Lavender, Wine and Cliffs – not Devils – in Tasmania

Day 40, Grand World Voyage

Sunday, Feb. 12, 2023; Port Arthur, Tasmania, Australia.

Tasmania is an island southeast of the main Australia island. This will be the farthest south of our voyage – 43 degrees south latitude. Cape Town, South Africa, is at 34 degrees south. In May, we will be at our farthest north destinations, Bergen and Eidfjord, Norway, both just over 60 degrees north latitude.

Anyway, back to Tasmania, and Port Arthur, today’s destination. It’s a small town best known as an early site of a convict settlement and, unfortunately, as the site of Australia’s worst mass shooting (1996, 35 people killed and the driver of strict gun laws in Australia).

We tendered ashore to the World Heritage property that includes the penitentiary and surrounding buildings. In part because this is a tender port, we signed up for a ship excursion, which got us early seats to go ashore.

Our first stop was the Tasmanian Lavender Company, where co-owner Clare Dean gave us a warm welcome with the history of how she and her husband transformed the five-generation family farm from cattle to lavender. It wasn’t an easy path, but today they also have a popular restaurant and store, expanding their entrepreneurship into multiple business lines.

The highlight of our tour was the snack of delicious scones accompanied by lavender butter, cream, jam and curry.

As we traveled up the narrow peninsula, we got a good look at the small bays, the heavy bush under the tall trees and the other natural elements that made the Port Arthur site such an effective prison. We stopped on a narrow neck of land to see a memorial to the mean dogs that were stationed there to prevent convicts from crossing.

Among our stops was the Tasman Arch, which passengers on boat tours saw from the water, and tessallated rock at Eaglehawk Neck. Millions of years ago pressure caused cracks in the rock, which now look like tiles after ocean and sand erosion.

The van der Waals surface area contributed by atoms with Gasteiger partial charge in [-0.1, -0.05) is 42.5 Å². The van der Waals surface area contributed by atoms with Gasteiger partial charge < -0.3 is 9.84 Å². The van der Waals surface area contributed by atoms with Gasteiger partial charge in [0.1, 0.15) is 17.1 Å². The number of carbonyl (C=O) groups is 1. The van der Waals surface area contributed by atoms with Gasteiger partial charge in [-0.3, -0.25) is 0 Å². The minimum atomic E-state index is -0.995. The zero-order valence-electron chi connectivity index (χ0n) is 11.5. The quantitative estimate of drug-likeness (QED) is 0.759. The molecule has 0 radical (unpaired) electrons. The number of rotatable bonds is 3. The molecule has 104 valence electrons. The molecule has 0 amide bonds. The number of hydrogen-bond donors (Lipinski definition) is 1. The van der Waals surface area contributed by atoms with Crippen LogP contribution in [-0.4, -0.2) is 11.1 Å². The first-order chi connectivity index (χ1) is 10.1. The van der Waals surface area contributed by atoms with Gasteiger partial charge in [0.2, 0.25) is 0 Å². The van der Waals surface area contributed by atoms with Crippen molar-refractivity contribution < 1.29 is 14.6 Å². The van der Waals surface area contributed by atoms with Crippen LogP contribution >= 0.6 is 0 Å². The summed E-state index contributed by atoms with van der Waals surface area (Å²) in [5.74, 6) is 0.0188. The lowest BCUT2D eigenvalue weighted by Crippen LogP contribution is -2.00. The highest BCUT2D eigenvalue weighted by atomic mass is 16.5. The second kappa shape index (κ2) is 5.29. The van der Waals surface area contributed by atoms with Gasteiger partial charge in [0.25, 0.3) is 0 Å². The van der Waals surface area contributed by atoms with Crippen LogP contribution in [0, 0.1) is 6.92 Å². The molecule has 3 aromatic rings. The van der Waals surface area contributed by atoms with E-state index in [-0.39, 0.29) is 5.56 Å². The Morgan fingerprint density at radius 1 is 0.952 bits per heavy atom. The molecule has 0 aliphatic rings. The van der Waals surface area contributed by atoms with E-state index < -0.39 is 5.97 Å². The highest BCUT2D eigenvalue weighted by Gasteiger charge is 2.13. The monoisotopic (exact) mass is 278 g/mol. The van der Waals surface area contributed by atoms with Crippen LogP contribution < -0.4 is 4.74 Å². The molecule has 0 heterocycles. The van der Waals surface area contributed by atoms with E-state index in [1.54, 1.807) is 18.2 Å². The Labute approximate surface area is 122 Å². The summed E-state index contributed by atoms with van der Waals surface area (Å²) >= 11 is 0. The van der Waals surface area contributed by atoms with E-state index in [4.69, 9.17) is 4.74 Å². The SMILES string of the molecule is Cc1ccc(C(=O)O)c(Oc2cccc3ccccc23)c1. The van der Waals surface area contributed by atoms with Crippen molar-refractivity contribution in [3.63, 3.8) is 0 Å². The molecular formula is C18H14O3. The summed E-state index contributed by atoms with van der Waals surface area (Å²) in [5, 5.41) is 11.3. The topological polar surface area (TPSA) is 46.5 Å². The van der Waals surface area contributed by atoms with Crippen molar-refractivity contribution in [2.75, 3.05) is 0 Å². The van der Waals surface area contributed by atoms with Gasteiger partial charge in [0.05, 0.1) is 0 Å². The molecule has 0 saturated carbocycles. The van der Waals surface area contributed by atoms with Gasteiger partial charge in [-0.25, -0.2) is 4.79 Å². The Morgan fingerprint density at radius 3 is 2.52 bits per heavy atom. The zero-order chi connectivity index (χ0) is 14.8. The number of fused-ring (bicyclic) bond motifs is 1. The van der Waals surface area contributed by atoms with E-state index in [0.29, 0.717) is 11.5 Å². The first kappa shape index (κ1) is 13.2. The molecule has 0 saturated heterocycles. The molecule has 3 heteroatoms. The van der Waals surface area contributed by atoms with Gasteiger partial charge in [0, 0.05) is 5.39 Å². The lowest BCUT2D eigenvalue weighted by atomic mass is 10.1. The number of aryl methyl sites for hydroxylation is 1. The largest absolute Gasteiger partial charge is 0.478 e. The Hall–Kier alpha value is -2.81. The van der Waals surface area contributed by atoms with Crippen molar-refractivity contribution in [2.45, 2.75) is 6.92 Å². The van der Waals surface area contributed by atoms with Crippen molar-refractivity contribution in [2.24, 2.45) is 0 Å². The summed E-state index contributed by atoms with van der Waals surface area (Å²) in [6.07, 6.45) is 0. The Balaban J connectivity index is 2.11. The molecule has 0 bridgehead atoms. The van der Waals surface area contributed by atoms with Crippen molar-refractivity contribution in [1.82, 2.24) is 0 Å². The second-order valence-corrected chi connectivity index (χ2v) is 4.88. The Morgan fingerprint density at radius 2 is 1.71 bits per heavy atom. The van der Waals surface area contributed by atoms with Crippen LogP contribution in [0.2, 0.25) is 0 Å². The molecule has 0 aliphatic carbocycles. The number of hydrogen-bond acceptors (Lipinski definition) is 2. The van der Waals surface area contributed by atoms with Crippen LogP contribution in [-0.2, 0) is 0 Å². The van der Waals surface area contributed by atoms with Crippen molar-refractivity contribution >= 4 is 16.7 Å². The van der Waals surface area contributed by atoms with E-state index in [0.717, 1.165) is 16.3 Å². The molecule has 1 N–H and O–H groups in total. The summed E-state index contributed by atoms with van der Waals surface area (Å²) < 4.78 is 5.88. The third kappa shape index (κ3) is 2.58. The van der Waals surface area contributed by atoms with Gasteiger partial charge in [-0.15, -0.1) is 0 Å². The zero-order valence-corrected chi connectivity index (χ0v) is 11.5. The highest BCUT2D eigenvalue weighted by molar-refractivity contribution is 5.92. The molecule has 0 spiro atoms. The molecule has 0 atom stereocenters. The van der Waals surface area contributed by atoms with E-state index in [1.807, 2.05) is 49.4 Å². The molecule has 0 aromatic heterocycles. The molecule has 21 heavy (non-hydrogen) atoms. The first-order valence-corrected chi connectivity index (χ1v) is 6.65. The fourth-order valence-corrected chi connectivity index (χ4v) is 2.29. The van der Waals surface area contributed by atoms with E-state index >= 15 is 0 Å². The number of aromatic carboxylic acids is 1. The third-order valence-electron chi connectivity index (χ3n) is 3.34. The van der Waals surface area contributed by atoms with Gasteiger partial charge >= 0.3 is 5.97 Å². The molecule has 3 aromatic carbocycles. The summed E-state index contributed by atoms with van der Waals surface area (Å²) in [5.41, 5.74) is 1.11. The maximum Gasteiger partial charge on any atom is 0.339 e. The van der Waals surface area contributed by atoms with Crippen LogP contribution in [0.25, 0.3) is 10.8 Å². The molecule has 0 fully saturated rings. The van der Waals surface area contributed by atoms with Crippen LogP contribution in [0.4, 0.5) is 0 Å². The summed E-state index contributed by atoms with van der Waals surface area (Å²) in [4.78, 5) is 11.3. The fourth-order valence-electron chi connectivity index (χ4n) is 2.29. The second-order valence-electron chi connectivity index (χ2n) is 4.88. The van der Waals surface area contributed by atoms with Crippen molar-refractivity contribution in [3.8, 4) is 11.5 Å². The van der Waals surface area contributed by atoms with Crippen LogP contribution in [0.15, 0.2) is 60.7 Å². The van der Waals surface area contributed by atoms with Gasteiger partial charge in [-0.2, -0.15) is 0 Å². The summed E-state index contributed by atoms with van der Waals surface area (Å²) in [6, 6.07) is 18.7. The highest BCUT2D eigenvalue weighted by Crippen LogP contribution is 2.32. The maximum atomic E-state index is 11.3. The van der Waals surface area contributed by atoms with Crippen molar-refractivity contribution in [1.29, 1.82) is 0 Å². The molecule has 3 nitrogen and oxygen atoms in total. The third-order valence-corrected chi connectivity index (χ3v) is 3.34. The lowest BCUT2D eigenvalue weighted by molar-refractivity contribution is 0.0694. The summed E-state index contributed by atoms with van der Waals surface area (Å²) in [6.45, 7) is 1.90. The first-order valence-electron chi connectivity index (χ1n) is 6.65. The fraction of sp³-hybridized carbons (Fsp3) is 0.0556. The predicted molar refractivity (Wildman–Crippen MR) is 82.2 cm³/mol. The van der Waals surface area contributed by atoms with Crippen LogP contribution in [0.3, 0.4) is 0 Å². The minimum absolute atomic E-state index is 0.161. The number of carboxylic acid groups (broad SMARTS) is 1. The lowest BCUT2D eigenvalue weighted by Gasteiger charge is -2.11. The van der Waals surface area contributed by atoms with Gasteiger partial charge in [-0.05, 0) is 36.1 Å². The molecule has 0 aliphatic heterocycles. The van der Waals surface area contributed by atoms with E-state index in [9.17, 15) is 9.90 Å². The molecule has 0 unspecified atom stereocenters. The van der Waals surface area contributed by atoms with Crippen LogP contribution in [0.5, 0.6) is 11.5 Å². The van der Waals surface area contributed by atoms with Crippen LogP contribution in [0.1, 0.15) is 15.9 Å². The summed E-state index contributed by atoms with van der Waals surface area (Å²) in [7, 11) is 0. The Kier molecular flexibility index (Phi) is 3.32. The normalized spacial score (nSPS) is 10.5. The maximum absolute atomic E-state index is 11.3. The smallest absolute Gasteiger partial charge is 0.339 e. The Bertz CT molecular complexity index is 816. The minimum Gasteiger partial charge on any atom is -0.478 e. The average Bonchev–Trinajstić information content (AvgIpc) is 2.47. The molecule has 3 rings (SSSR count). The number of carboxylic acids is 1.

Our last stop was at a local holiday hotel for a wine tasting. Bream Creek Vineyard owner and vigneron Fred Peacock described his process for growing the best grapes for each wine. Unfortunately, the earlier tour groups had pretty much wiped out his supply, so many people on our tour left disappointed. But when we stopped in the gift shop back at the port, Elaine found a better price for the Pinot Noir she wanted.

We sailed away from Port Arthur mid-afternoon to head to Hobart, just a couple of hours away. The winds picked up as we circled Cape Raoul with its towering cliffs, rock platforms, columns and swirling seas. I pulled out my new Lumix 20×1200 camera for some closeups.

Hobart is hosting the Australian Wooden Boat Festival this weekend, and the harbor is full of everything from traditional tall ships to small and sleek wood kayaks.

Rather than go ashore after our 8 p.m. mooring, we stayed on board to enjoy the Lido-deck concert by Tasmania Uncovered, a local band that combines “traditional, contemporary Celtic, Australian and Roots American folk.” Or, as my sister Eloise said, “They sound just like something from the back hills of the Ozarks except with an Australian accent.”

The evening was capped by a fireworks display in celebration of the festival. Tomorrow we’ll go look at all the wooden boats early, so we can return to watch the 10:30 a.m. Super Bowl kickoff.